Quick And Easy Tuckpointing
Also known as pointing or repointing, tuckpointing is an essential part of maintenance for brick work. Tuckpointing is the process of repairing mortar joints between bricks. This is important because without a proper seal water will get into the space between the mortar and bricks causing cracking of brick or bricks to pop off the brick face (this is known as spalling). Without repair, this water damage will eventually lead to failure of the entire structure.
The term tuck pointing comes simply from the act of tucking mortar into the joint with a pointing trowel. It is not a terribly difficult process but does require a certain amount of patience. Matching the fresh mortar with the original mortar is often the hardest part.
Several tools are necessary:
- Mortar Mix (and pigment if necessary)
- Heavy Hammer
- Stiff Bristled Brush
- Mortar Hawk (a brick trowel will work well, or you can make your own by fastening a 2x2 perpendicularly to an 8"x12" piece of plywood)
- Joint Strike
- Work Gloves
- Eye Protection
The first step in repairing mortar is to clear out all loose mortar and a small bit of the adjacent mortar down to 3/4" or 1". Begin by placing your chisel at the edge of the brick and work towards the center of the mortar joint. Be very careful not to drive your chisel towards the brick or you may crack the brick face.
Second, the mortar must be mixed. Older homes used mortar with a lower cement ratio than is present in modern ready-mix mortar. For small repairs this is not important, but for larger projects you may wish to consult a masonry supply house to find the proper mixture. Using a liquid latex binder will help to reduce cracking and shrinking. Follow mixing instructions using clean water. Mortar should be mixed to a frosting like consistency; you should be able to slice portions off using your trowel.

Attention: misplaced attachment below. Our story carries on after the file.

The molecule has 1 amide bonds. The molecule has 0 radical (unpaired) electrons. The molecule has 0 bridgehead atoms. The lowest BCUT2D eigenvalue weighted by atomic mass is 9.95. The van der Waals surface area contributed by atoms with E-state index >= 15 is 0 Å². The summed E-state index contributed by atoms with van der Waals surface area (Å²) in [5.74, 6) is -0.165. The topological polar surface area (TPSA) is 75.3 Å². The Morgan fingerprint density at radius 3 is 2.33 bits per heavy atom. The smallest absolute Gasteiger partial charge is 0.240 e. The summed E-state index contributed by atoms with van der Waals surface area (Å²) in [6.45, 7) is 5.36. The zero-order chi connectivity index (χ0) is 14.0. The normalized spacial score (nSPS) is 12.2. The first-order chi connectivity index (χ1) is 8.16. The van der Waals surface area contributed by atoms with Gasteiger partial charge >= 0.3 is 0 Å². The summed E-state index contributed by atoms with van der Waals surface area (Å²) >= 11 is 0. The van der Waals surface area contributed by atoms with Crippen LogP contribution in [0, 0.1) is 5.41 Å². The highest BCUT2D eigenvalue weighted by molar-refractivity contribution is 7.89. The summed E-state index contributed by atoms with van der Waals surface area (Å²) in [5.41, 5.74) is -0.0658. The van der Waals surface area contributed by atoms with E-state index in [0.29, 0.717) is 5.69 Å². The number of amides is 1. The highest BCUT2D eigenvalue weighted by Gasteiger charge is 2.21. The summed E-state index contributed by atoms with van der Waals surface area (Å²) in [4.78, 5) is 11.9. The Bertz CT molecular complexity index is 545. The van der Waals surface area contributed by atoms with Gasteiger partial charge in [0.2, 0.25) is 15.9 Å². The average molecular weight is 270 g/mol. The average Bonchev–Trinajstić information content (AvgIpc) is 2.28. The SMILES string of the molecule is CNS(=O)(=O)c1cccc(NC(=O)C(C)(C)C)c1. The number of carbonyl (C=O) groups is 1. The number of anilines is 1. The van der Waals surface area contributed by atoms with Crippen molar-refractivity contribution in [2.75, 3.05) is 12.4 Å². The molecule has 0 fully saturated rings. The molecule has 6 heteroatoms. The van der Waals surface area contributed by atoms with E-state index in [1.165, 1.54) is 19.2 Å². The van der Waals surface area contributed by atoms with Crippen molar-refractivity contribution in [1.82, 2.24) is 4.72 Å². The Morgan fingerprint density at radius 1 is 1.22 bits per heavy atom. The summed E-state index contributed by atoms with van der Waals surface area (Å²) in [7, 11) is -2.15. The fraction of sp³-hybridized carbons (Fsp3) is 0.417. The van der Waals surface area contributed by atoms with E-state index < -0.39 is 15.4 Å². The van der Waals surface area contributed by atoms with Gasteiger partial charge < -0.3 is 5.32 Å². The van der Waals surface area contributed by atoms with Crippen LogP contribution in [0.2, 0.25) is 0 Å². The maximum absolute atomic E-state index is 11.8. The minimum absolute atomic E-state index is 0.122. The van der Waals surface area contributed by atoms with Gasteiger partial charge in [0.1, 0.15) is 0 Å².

The third step is filling the joints with mortar and blending with the surrounding structure. There are several steps involved:
- First, load your mortar hawk with fresh mortar. Filling horizontal joints with mortar is best achieved by holding the hawk just under the joint to be filled and using the tip of a pointing trowel to pack the open joint.
- It is important not to allow mortar to smudge the face of the brick, so use caution.
- Scrape any extra mortar so it is flush with the face of the brick.
- Vertical joints are a little more difficult. For best results use a smaller amount of mortar at a time, again using the tip of the trowel to scoop and pack mortar into the joint.
- Use a joint strike tool to strike the joints when the mortar begins to stiffen. Start with the vertical joints first, then the horizontal joints.
The fourth and final step is very important. The mortar must be kept damp in order to cure properly. This can be achieved by misting the repair lightly with water for three days. Covering with a plastic sheet will also help to retain moisture in dryer climates.
Proper maintenance will keep your brick work beautiful and strong for years to come. Talk to experts like Hart Restoration Group for more information.